Editorial: Recent bombings damage anti-abortion activists+ cause, worsen issue+s tensionJan. 23, 1997
Recent bombings damage anti-abortion activists' cause, worsen issue's tension
The recent bombings of abortion clinics and Planned Parenthood offices.
Regardless of one's stance on abortion, violence will not help either cause, creating further friction between the two sides.
Three bombings to date have terrorized abortion clinics and Planned Parenthood offices in Atlanta, Tulsa, Okla., and Washington, D.C.., ironically enough on the week of the anniversary of the Roe vs. Wade decision.
The anti-abortion crowd is very adamant about their feelings, as are the abortion rights activists. A minority of the anti-abortion activists have decided to wage war on the enemy.
This war, however, is being waged on American soil where mob rule has been outlawed since the 18th century. With anti-abortion activists looking to sway the rulings of the Supreme Court in their favor, staying on the favorable side of the law would be more profitable than the disgusting events displayed over the past few days.
Ideals of traditional Americana dictate that Americans would all get along together and be one nation, but abortion is not a traditional topic though it is an old practice. The ideological split between abortion rights activists and anti-abortion activists is vast and seemingly impossible to bridge.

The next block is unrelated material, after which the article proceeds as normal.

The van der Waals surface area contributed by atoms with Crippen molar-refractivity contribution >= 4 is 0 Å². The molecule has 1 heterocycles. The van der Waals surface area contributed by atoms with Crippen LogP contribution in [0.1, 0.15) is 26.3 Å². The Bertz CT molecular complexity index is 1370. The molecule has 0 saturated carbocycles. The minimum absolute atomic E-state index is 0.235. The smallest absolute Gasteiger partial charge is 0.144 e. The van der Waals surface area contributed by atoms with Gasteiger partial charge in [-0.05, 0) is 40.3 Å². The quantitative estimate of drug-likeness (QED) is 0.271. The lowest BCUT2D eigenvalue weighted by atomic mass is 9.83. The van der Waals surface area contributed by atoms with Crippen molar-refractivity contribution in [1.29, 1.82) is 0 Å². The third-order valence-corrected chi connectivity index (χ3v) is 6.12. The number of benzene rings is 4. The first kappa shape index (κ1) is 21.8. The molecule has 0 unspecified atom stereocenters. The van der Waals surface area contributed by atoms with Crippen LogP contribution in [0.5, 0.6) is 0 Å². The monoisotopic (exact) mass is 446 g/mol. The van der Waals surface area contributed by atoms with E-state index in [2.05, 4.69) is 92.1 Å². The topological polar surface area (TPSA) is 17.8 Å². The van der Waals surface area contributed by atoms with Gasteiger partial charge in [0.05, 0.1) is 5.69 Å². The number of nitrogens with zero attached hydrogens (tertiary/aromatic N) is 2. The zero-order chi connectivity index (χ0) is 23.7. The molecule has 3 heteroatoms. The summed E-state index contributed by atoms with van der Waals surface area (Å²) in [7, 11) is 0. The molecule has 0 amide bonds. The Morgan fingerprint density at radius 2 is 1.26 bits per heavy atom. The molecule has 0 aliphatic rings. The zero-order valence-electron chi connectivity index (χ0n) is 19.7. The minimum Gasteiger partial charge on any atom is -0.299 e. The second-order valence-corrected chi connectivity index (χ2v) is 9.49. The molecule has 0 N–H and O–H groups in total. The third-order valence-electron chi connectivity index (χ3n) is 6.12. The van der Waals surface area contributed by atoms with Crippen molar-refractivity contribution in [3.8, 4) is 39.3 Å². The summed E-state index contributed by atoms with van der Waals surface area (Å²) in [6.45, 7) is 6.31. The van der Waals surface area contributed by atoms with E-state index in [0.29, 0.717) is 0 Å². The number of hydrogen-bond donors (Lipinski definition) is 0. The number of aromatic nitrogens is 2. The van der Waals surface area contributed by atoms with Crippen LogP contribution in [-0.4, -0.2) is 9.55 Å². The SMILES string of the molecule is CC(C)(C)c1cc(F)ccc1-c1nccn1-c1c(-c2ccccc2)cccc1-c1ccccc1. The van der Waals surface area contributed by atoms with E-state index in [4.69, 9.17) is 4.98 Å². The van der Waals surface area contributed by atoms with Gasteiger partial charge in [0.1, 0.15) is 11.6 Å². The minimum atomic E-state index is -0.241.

Abortion is an issue fraught with emotion from both sides. For some, this emotion has spilled into violence. Not just spontaneous mob violence, but calculated destruction, which is far more disturbing.
Whoever is responsible for these displays is dangerously out of line. The groups of militant malfeasants responsible for these displays are ruining the credibility and reputations of peaceful, law-abiding anti-abortion activists.
Violence this severe has not been seen over abortion since the Paul Hill shooting at an Orlando abortion clinic in 1994. Have the tiny factions of anti-abortion militants given us a look at a new campaign of violence? Let's hope not.
These bombings heighten an already sensitive issue. Civil discourse and peaceful protest could be sacrificed by a misguided few. Bombing to get results may seem like a good idea to Middle Eastern terrorists who feel might makes right, but terrorist acts are in no way the solution to this issue, no matter the impact and attention it causes.
It has been proven before, violence breeds more violence. Harming and potentially killing someone who thinks differently than you is an evil act.
The way to deal with ideological problems is not to force someone to act against their feelings, but to change their minds. The mind is not something than can be forced into reversal. It must be nurtured and fed with knowledge and reason to be changed. A mind cannot be changed against its will.
Not all people feel strongly about this topic, but we can still disagree peaceably about it. When persons wielding high emotional involvement on the extreme opposites of the abortion issue let their emotions fly unchecked, we run into conflicts as ugly as the ones experienced this week.
Whatever your stance on the subject, abortion is legal. Lawfully, no one is allowed to detonate bombs to settle ideological disputes.
It is every American's right to demonstrate for or against any cause they wish but not when that demonstration interferes with someone else's rights.
What good can a bomb do to change abortion laws? Not as much as a strong lobby.
Copyright © 1997 The Lariat
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